Davos 2023: Major power players stay away as war, recession fears take centre stage

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* Top bosses from Microsoft, Uber, Pfizer, Saudi Aramco, others in town

The war in Ukraine and threats of a global recession would dominate the World Economic Forum (WEF) as it kicks off its first full day in Davos on Tuesday.

Following remarks by Klaus Schwab, who founded the forum in 1971, the spotlight of this year’s Europe-heavy conference turns to European Commission President Ursula von der Leyen.

The continent is grappling with overlapping crises, above all the consequences of Russia’s invasion of Ukraine and a painful mix of high inflation and weak growth.

Ukraine’s First Lady Olena Zelenska is also scheduled to deliver a message to the hundreds of political leaders, policymakers and chief executives gathered in the Swiss ski resort town.

Ukrainian Economy Minister Yulia Svyrydenko is also due to participate on Tuesday, as the leader of one Kyiv’s fiercest allies, President Andrzej Duda of Poland.

He recently promised to send Ukraine Leopard battle tanks.

Chinese President Xi Jinping is not taking part this year, but Vice Premier Liu He was on the morning programme.

Spanish Prime Minister Pedro Sánchez, Finnish Prime Minister Sanna Marin and Ngozi Okonjo-Iweala, the head of the World Trade Organisation, were also on deck.

The cost of living crisis, plus the associated energy and food supply crunches were the world’s biggest short-term threats.

The WEF warned leaders in its annual Global Risks report, as most economists were forecasting a worldwide recession in 2023.


A record number of national leaders are in the Swiss ski resort of Davos this week, but the high-profile names who won’t be gracing the snowy streets are also attracting attention.

German Chancellor Olaf Scholz is the only Group of Seven (G7) leader scheduled to attend the 53rd annual meeting of the World Economic Forum (WEF).

U.S. President Joe Biden is staying put, along with British Prime Minister Rishi Sunak and French President Emmanuel Macron.

Other power players outside of the G7 advanced economies are not bothering either, most notably Chinese President Xi Jinping and Brazilian President Luiz Inácio Lula da Silva, who has vowed to put his country back on the world stage after the isolationist years of far-right president Jair Bolsonaro.

As large parts of the world suffer from rising food and fuel prices and the global economy appears perched on the edge of recession, presidents and prime ministers may have decided that a sojourn in Switzerland would be a bad look back home.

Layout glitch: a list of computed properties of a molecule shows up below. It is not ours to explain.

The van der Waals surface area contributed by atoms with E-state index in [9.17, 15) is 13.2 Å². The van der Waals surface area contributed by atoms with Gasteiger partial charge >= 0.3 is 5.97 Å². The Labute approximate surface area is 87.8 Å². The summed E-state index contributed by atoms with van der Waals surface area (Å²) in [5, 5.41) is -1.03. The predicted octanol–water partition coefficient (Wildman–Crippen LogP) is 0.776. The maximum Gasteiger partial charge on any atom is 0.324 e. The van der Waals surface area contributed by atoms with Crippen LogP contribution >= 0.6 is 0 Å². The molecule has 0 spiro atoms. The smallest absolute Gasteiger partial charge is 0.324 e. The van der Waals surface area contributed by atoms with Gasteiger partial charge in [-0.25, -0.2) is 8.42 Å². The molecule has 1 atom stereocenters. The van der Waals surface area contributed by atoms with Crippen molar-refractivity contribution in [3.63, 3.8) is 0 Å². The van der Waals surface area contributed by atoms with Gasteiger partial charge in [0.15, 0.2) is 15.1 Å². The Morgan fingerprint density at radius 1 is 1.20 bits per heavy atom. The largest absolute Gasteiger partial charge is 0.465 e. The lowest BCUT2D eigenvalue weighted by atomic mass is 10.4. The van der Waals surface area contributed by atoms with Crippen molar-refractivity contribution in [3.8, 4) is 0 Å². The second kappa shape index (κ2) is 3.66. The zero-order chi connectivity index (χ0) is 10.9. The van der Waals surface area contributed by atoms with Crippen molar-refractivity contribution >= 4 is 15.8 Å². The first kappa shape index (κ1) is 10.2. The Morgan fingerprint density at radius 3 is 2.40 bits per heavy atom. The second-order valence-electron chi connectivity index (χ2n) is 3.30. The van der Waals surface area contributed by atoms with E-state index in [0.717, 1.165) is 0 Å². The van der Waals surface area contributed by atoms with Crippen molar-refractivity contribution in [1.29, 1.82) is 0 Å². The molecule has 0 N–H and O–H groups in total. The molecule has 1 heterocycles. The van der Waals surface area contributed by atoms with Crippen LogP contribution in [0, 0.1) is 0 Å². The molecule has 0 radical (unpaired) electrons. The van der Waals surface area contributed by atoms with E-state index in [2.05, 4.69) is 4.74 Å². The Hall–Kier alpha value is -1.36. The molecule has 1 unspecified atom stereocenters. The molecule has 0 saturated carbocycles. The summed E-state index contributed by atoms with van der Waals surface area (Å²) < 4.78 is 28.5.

Some have cancelled at short notice: South African President Cyril Ramaphosa, for example, had been one of the 52 political leaders on the forum’s list of attendees, but scrapped the visit due to the ongoing energy crisis that has left many citizens in the dark.

For the past several days, roughly 60 million South Africans have had to cope without electricity for eight hours every day. South Africa relies for nearly 80 per cent  of its energy generation on ageing coal-fired power plants, which are increasingly prone to breakdowns.

As the five-day gathering of the world’s elite officially got started on Monday under the motto “Cooperation in a Fragmented World,” it was announced that Ukrainian President Volodymyr Zelensky would address the forum by video link like last year.

At that time, he demanded more sanctions, an embargo on oil, and for Western businesses to completely pull out of Russia, all of which he has just about got.

The president in recent months has been imploring his allies for more fire power, including the Western-built battle tanks seen as crucial to recapturing ground held by Russia.

Russian President Vladimir Putin will not be speaking.

Elon Musk, the most talked about billionaire on the planet, said he was staying far away because the event – featuring dozens and dozens of panel discussion about issues ranging from monetary policy and geopolitical hotspots, to renewable energies and public health – “sounded boring.”

Still, organisers say that more than 1,500 business leaders from all industries will be present, including top bosses from Microsoft, Uber, Pfizer, Saudi Aramco and a slew of financial institutions.

Salesforce co-CEO Marc Benioff, who sits on the World Economic Forum’s Board of Trustees, will be in attendance after making headlines for cutting 10 per cent  of the company’s workforce, amounting to thousands of employees.

The WEF has always been a place to promote global trade and open markets – both of which have come under major strain since the outbreak of the coronavirus pandemic.

Inflation and a looming global recession dominate Davos this time.

There are 56 participating finance ministers, 30 trade ministers and 19 central bank heads.

But here, too, big names were missing from the programme, like U.S. Treasury Secretary Janet Yellen.

NATO Secretary General Jens Stoltenberg will speak, as will former U.S. secretary of state Henry Kissinger.

The 99-year-old’s topic is “historical perspectives on war.”

But star investor George Soros, a much-celebrated regular at Davos and a major proponent of globalisation, is travelling to the conflict-focussed Munich Security Conference next month instead.